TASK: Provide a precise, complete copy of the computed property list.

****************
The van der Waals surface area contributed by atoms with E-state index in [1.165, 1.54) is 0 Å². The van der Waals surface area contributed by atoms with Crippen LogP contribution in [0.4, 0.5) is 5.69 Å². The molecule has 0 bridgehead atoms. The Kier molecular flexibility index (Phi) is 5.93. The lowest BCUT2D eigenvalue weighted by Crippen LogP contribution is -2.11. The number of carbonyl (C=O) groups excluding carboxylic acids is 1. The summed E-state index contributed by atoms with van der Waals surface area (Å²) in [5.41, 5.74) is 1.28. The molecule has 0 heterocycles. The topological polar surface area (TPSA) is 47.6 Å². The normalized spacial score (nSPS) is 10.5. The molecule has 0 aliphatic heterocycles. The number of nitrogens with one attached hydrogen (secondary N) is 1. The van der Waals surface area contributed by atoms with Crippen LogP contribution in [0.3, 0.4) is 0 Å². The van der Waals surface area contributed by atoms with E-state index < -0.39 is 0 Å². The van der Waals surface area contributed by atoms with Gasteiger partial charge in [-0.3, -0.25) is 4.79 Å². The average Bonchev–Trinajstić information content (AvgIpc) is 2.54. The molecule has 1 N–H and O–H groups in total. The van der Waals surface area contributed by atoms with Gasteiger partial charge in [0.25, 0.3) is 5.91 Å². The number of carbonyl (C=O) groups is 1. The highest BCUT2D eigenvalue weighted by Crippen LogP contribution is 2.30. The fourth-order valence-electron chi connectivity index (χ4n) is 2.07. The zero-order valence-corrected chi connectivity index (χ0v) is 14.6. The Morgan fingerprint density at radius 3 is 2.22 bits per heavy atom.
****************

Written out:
The van der Waals surface area contributed by atoms with E-state index in [1.165, 1.54) is 0 Å². The van der Waals surface area contributed by atoms with Crippen LogP contribution in [0.4, 0.5) is 5.69 Å². The molecule has 0 bridgehead atoms. The Kier molecular flexibility index (Phi) is 5.93. The lowest BCUT2D eigenvalue weighted by Crippen LogP contribution is -2.11. The number of carbonyl (C=O) groups excluding carboxylic acids is 1. The summed E-state index contributed by atoms with van der Waals surface area (Å²) in [5.41, 5.74) is 1.28. The molecule has 0 heterocycles. The topological polar surface area (TPSA) is 47.6 Å². The normalized spacial score (nSPS) is 10.5. The molecule has 0 aliphatic heterocycles. The number of nitrogens with one attached hydrogen (secondary N) is 1. The van der Waals surface area contributed by atoms with Crippen LogP contribution in [0.3, 0.4) is 0 Å². The van der Waals surface area contributed by atoms with E-state index < -0.39 is 0 Å². The van der Waals surface area contributed by atoms with Gasteiger partial charge in [-0.3, -0.25) is 4.79 Å². The average Bonchev–Trinajstić information content (AvgIpc) is 2.54. The molecule has 1 N–H and O–H groups in total. The van der Waals surface area contributed by atoms with Gasteiger partial charge in [0.25, 0.3) is 5.91 Å². The number of carbonyl (C=O) groups is 1. The highest BCUT2D eigenvalue weighted by Crippen LogP contribution is 2.30. The fourth-order valence-electron chi connectivity index (χ4n) is 2.07. The zero-order valence-corrected chi connectivity index (χ0v) is 14.6. The Morgan fingerprint density at radius 3 is 2.22 bits per heavy atom.